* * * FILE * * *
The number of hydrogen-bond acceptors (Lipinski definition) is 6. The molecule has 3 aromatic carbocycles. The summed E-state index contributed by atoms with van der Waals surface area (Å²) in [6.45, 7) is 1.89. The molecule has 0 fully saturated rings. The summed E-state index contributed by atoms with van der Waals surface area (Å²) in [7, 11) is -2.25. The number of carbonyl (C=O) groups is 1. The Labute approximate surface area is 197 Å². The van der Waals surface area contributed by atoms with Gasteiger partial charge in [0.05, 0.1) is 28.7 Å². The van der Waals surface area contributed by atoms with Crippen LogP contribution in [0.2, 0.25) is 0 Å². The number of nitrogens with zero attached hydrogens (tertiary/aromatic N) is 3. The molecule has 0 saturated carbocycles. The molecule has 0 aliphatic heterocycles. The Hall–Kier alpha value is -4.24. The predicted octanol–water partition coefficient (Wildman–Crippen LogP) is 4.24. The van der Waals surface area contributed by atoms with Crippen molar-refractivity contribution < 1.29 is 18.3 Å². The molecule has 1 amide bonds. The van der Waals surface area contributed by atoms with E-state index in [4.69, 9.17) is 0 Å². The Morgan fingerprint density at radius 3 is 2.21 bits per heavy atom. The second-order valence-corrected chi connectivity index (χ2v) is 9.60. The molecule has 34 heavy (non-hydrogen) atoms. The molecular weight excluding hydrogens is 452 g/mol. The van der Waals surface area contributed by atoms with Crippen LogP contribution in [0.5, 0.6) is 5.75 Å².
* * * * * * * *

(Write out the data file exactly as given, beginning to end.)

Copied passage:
The number of hydrogen-bond acceptors (Lipinski definition) is 6. The molecule has 3 aromatic carbocycles. The summed E-state index contributed by atoms with van der Waals surface area (Å²) in [6.45, 7) is 1.89. The molecule has 0 fully saturated rings. The summed E-state index contributed by atoms with van der Waals surface area (Å²) in [7, 11) is -2.25. The number of carbonyl (C=O) groups is 1. The Labute approximate surface area is 197 Å². The van der Waals surface area contributed by atoms with Gasteiger partial charge in [0.05, 0.1) is 28.7 Å². The van der Waals surface area contributed by atoms with Crippen LogP contribution in [0.2, 0.25) is 0 Å². The number of nitrogens with zero attached hydrogens (tertiary/aromatic N) is 3. The molecule has 0 saturated carbocycles. The molecule has 0 aliphatic heterocycles. The Hall–Kier alpha value is -4.24. The predicted octanol–water partition coefficient (Wildman–Crippen LogP) is 4.24. The van der Waals surface area contributed by atoms with Crippen molar-refractivity contribution < 1.29 is 18.3 Å². The molecule has 1 amide bonds. The van der Waals surface area contributed by atoms with E-state index in [4.69, 9.17) is 0 Å². The Morgan fingerprint density at radius 3 is 2.21 bits per heavy atom. The second-order valence-corrected chi connectivity index (χ2v) is 9.60. The molecule has 34 heavy (non-hydrogen) atoms. The molecular weight excluding hydrogens is 452 g/mol. The van der Waals surface area contributed by atoms with Crippen LogP contribution in [0.5, 0.6) is 5.75 Å².